Choosing Child Care Guide
Choosing the right child care for your family can be a difficult decision with lots to consider. Read the Choosing Child Care Guide to help you find and choose quality child care in Alberta.
Use the checklist in the guide so you know what to look for, what questions to ask, and for specific details to consider when choosing child care.
Use Child care lookup to find licensed options near you.
Children needing extra support
Children with special needs can get support from the Inclusive Child Care Program in licensed daycare, out-of-school care and preschool programs, and through a licensed family day home agency.
Inclusive Child Care Programs create flexibility to meet the individual needs of children with special needs or disabilities within these child care settings. Support may include training for child care staff, consultation on programming for inclusion, resource and referral information or funding for additional staff.
Call Child Care Connect
For information about the availability of this service in your community, call Child Care Connect toll free at 1-844-644-5165.
Other supports are available for families and children with disabilities through the Family Support for Children with Disabilities (FSCD) program.
Help with child care fees
Child care subsidies are available to offset the cost of licensed child care for eligible lower-income families.
If you need help paying for child care fees, you can find information about funding and determine your family’s eligibility through the Child Care Subsidy program.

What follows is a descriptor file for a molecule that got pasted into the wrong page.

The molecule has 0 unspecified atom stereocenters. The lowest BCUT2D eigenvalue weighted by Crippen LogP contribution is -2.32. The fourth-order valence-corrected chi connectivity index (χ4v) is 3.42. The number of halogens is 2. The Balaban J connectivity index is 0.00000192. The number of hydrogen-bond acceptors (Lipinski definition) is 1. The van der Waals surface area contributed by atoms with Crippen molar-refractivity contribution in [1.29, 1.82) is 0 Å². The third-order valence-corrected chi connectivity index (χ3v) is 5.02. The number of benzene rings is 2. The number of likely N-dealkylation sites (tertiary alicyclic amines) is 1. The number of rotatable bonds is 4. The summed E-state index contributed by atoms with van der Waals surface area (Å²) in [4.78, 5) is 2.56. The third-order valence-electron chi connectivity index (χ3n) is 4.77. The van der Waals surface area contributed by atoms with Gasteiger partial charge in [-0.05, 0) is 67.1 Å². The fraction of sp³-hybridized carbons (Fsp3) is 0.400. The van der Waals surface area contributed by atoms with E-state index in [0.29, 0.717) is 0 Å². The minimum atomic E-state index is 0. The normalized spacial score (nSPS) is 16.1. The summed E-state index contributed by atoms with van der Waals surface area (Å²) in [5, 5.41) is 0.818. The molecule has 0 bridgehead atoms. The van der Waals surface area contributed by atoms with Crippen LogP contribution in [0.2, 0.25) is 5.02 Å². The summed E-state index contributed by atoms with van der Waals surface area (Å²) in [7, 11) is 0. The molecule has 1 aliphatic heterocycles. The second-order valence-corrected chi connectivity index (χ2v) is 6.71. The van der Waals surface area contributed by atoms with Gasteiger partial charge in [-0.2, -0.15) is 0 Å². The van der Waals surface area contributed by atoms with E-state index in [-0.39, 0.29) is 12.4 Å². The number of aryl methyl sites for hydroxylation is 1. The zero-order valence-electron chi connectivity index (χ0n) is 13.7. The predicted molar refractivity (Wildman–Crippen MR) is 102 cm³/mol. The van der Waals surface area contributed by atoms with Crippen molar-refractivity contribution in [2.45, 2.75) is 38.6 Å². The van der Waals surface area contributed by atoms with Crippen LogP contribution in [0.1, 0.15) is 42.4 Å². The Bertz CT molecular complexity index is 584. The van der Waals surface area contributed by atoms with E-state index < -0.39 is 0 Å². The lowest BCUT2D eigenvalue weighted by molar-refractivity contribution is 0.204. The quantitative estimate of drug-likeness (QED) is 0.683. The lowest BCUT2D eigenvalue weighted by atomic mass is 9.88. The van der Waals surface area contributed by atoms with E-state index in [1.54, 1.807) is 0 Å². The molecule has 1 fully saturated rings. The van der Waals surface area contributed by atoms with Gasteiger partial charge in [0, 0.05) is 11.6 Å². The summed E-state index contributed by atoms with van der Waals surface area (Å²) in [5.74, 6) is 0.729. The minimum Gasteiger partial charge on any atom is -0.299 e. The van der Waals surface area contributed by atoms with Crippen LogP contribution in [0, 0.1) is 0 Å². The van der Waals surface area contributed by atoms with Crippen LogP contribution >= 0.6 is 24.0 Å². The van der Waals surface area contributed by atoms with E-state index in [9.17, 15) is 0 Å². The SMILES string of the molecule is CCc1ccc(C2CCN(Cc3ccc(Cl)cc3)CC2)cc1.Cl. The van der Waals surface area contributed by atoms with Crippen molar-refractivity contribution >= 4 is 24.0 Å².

Call Child Care Connect
Parents can call Child Care Connect toll free at 1-844-644-5165:
- Learn about child care options in your area.
- Get help finding the licensed child care program in your community that works best for your family.
- Find out if your unlicensed provider has been issued an order to stop providing child care within the past 24 months.
- Report concerns, complaints or incidents related to a child care program.
If you have concerns
If you have concerns with your own provider or one in your community – whether they’re a licensed or unlicensed – Call Child Care Connect. Early learning and Child Care staff will help you report concerns, complaints or incidents related to the health and safety or well-being of children in a child care setting.
You can also call Child Care Connect if you suspect someone is providing child care to 6 or more children (not including their own).
All complaints received are taken seriously and reviewed:
- Early Learning and Child Care staff will determine if your complaint falls under the scope of the act and regulation, or the Family Day Home Standards.
- If your complaint is within the scope of the legislation, regulation, or standards, an investigation will be conducted. Some complaints may fall within the scope of another authority and be referred to police, fire department, municipal government, public health, Child Intervention, or another organization.
- Every effort will be made to protect the identity of a complainant, unless criminal charges or civil litigation makes disclosure necessary.